Less Quacking, More Problem Solving

quackWe all know the feeling too well when a customer service person utters any of the following phrases:

“No”

“Unfortunately”

“It’s not possible”

“Policy doesn’t allow it”

“We’ve never done it that way before”

“I can’t do that”

All of these are essentially excuses as to why we can’t or don’t want to help a customer solve a problem.

I was in my car after coaching a group of university librarians on alternatives to such phrases, when an excerpt by Ken Blanchard in the book “The Transparent Leader” struck me as profound and hilarious at the same time. Blanchard shared a story where he arrived at a hotel before his check-in and was able to leave his bags at the front desk. When he tried to cash a traveler’s check however, the hotel employee said they could not cash the check because he did not yet have a room number to charge it to.

It’s likely that the customer service person used any number of the above phrases.  Blanchard likened this sort of language to that of a duck.  After each excuse he inserted quacking.  “I’m sorry I can’t do that….quack, quack, quack…it’s against policy…quack, quack, quack…and cannot be done…quack, quack, quack.”  You get the point.

Now I’m not suggesting that you begin quacking the next time a customer service agent put up the wall and says “No,” but I guarantee you’ll never look at this the same way. For those of you in customer service, practice solving more problems and leave the quacking to the ducks.

[custom_author=admin]

Jeremy Watkin is the Head of Quality at FCR, the most respected outsource provider. He has more than 15 years of experience as a customer service professional. He is also the co-founder and regular contributor on the Customer Service Life. Jeremy has been recognized many times for his thought leadership. Follow him on Twitter and LinkedIn for more awesome customer service and experience insights.

8 comments

  • I strongly dislike quack quack quack and even though I know companies have policies and procedures in place, quack quack quack takes me to a whole new level of frustrated. Instead, words like, “I will make this happen, let me start working on it now” are much more soothing to my ears. Great post and great stories. Congrats on your speaking engagement. xo

    • Doug, thanks for the comment. I haven’t a feeling you don’t do much quacking in your business…but I bet your competition does. Am I right?

  • Hello, Jeremy, and thank you as always for the insightful post.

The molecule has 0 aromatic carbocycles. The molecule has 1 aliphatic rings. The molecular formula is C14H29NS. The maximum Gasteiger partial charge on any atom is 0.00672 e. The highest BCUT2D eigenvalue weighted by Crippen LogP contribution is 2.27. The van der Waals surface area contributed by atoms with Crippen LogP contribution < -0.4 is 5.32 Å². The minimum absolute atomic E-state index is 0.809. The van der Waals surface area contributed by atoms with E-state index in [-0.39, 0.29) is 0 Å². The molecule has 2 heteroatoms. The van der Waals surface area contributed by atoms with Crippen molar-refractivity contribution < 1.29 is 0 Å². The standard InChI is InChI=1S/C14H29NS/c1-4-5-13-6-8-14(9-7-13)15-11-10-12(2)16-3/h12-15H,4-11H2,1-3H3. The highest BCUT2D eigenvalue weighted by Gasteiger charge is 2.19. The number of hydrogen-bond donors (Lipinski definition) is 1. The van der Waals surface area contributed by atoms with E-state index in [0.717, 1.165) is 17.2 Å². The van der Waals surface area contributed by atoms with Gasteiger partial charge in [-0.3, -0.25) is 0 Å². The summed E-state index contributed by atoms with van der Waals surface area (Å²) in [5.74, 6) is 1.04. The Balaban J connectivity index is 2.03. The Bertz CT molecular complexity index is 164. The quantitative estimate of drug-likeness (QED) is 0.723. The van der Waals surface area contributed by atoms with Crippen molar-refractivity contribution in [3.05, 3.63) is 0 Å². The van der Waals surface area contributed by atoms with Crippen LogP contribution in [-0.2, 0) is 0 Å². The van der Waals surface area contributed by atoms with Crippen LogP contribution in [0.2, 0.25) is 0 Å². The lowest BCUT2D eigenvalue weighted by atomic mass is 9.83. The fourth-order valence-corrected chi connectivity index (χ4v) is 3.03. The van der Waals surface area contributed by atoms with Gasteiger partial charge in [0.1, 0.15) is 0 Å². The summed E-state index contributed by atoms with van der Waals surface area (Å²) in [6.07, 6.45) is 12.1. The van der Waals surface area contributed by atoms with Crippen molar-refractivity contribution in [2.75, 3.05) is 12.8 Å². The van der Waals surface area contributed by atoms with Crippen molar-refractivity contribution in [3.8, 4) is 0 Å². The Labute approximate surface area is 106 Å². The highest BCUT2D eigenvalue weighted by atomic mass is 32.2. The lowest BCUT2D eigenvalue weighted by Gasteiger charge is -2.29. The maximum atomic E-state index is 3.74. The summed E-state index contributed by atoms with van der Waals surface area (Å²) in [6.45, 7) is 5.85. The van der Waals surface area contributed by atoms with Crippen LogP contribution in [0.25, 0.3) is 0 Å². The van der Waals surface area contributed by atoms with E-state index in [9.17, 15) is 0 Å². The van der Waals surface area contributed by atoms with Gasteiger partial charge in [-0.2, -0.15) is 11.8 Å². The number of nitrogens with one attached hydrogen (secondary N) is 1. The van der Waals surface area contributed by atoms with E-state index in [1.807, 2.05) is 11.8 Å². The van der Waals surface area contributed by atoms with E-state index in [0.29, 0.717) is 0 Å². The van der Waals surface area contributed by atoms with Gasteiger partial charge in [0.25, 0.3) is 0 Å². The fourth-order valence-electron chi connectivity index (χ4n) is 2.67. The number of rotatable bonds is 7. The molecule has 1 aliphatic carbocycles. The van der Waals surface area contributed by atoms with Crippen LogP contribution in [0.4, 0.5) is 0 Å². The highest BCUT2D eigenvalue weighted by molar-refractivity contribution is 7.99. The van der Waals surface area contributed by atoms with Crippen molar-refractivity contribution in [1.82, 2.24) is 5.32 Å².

I completely agree with you that no one should tell a customer “No” or “I can’t” right off the bat, but I would be interested in hearing your thoughts on what to say to them when you’ve absolutely exhausted all of your options, or if they’re asking for a something that your company doesn’t provide? Would you still consider “Unfortunately” a no-go? Do you have any other recommendations?

    • Hey Alicia, thanks for the comment! I think you can always avoid unfortunately. There’s a great story in the book, “Raving Fans” where a business owner doesn’t have an item a customer needs. Instead of sending the customer to another store, he goes and buys the item and then sells it to the customer at the price they were expecting. This is an extreme example but shows how the business owner found a way to do business with the customer.

      I do think that if you have exhausted all of your options, I would always get a second opinion from someone in your organization and if the answer is still no, do a bit of research to send them to another company that can help meet their needs.

      • Thank you for taking the time to reply to my comment, Jeremy. I’ll try implementing your advice about REALLY doing everything I can to help out the customer (even if that means sending them elsewhere) in the future!

        • That’s awesome, Alicia! Let me know how it goes. As you know, it’s not perfect and depending on the customer, it can be messy. But, having this mentality definitely works more times than not.

  • Hi. I am trying to locate “The Transparent Leader” book for someone. Can you please tell me the author? I apologize if I missed the author’s name in the above article.

Leave a Reply

Your email address will not be published. Required fields are marked *